Well, folks, I’m back from the desert to tell the tale of my first triathlon. This story is far from a fairy-tale, but I think it has its value just the same.
I arrived in Palm Desert on a Friday night, after spending nearly four endless hours in traffic trying to get out of Los Angeles. On top of the usual rush hour and weekend getaway insanity, I had forgotten two of my water bottles early on, and was forced to backtrack through the mounting lines of vehicles, tacking on an extra half hour to my journey. I actually screamed, “Just get me out of here!” inside of my car while idling in an unforgivingly slow stream of vehicles inching their way out of town.
When I finally did get there, all I could think was, “I can’t believe that I’m actually doing this.” I felt overcome with a sense of frantic backpedaling, like someone was behind me, about to push me off of a cliff. Needless to say, I didn’t sleep very well Friday night in the hotel, even though we were only practicing the next day, not racing. I woke up every few hours, and my dreams were filled with pre-race anxieties.
By 9 a.m. on Saturday, it was already about 75 degrees F. The forecast had predicted soaring into the 90s. Luckily, I had been downing Gatorade and extra hydration since Thursday, but my body was still not used to physical activity in the heat. Keep in mind that, just last week, we’d practiced in 40-degree weather. This heat was a total head trip and I only hoped that I wouldn’t melt into a puddle.
We headed out on the bike route fairly quickly upon arrival at Lake Cahuilla. The sprint triathletes had just finished their race earlier in the morning, so there was a steady stream of vehicular traffic to contend with as the team rolled out onto the practice course. You know how much I love riding around cars on narrow roads with no bike lane. Joy.
The reason that most triathletes in California choose Desert Tri as a first triathlon is that it’s a really flat course. Granted, there are desert headwinds to compete with, but, overall, it’s pretty easy peasey. I was keeping a pretty consistent 17-20 mph pace, according to my GPS, which, for me, is fairly insane. I finished the 24 mile course in about an hour and 25 minutes, flipped my bike over in our makeshift transition area, scratching my right leg on the big chainring in the process (of course, what practice would be complete without my bloodshed?), switched my shoes, and headed out on the run.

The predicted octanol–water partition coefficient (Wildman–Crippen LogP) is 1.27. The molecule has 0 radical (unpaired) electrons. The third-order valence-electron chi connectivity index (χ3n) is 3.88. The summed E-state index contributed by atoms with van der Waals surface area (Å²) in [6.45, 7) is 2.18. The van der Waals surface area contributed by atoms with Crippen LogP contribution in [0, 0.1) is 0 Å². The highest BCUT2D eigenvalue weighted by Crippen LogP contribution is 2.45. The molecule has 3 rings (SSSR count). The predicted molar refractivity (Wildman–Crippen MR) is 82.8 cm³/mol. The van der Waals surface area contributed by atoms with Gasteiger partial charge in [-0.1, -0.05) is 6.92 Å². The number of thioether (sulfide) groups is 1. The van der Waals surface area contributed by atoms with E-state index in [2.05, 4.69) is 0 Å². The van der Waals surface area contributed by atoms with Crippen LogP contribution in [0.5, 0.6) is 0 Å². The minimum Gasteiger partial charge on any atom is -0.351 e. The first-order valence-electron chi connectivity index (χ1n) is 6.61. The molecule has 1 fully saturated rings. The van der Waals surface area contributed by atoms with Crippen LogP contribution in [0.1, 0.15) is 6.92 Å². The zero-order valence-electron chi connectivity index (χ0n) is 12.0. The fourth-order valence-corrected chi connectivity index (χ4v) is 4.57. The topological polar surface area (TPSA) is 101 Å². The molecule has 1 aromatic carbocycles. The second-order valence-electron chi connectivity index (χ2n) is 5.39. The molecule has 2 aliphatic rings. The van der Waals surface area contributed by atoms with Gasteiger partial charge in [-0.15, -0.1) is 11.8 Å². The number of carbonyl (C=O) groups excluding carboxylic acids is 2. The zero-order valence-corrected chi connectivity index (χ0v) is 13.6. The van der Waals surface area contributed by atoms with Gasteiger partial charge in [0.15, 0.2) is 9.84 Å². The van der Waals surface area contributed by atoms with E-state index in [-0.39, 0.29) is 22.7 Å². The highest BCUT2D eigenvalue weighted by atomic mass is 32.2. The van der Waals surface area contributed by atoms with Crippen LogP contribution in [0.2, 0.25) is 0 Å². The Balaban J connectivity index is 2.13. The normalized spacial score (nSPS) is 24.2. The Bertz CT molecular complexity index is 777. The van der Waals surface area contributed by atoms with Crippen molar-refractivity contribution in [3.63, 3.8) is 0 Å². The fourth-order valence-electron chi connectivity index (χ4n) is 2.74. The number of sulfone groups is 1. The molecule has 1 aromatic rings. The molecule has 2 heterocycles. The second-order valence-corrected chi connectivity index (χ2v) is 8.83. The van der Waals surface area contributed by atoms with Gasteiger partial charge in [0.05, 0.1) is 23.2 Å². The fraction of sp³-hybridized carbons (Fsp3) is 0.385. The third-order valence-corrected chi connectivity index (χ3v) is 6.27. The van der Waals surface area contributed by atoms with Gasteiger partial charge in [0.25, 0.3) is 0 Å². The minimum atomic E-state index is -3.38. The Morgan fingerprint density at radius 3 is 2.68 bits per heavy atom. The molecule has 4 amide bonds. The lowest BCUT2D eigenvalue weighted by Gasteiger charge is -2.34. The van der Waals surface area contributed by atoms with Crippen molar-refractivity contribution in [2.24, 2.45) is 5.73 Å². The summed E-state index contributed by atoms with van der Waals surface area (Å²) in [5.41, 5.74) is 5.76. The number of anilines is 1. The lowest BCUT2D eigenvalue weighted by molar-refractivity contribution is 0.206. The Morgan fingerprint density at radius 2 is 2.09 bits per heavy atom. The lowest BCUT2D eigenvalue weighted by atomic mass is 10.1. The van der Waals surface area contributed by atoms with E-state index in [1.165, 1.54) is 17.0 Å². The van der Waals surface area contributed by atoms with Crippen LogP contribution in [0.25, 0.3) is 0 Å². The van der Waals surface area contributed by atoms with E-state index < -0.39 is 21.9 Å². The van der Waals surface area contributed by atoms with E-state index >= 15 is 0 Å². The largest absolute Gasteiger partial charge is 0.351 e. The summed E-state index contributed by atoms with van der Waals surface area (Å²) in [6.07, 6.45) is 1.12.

The desert sun was brutal for the run. It made my black jersey feel like it was on fire. Finally, I removed it and felt tons better, even if I was exposing more of myself than I wanted to (no six pack abs just yet). I consumed all of my Gatorade by mile 3, and looped back around to grab more water and electrolytes in the transition area. My run pace was about a 9:30, not too terrible for the extreme conditions. I felt tired, extremely hot, but okay.
We broke midday and grabbed our race packets, ate what we could get down (I only had a recovery drink and 1/4 of a peanut butter and jelly sandwich because of the heat and all of the hydration), and chilled for a moment before getting into our wetsuits for a quick swim sesh. I hoped that it would be easier this time. We practiced a swim start, but, after feeling the icy shock of the water after such a hot workout, I panicked.
“Solange, put your face in the water!” Coach Holly called to me.
“I can’t!” I sputtered back, frustration gripping me.
Holly swam over and talked me through my breathing. Eventually, I got to where I could breathe out in the water. I tried taking it 10 strokes at a time, slowing down, and feeling slightly more comfortable.
We didn’t have that much time for the swim that day, as the lake was only open to swimmers for one hour. I emerged feeling terrified as all get-out that I would be stuck floundering in the middle of this 3/4 mile swim, and have to be fished out later with a net by park maintenance staff.
Needless (again) to say, I didn’t sleep all that well the night before the race, although, because the heat had tired me out a bit, I did get a smidge more sleep. My thoughts were filled with panic about the swim. Of course, I managed to wake up just six minutes before the alarm went off at 4:30 a.m. There was no snoozing going on, just a whole lot of, “Oh, crap, what am I doing?”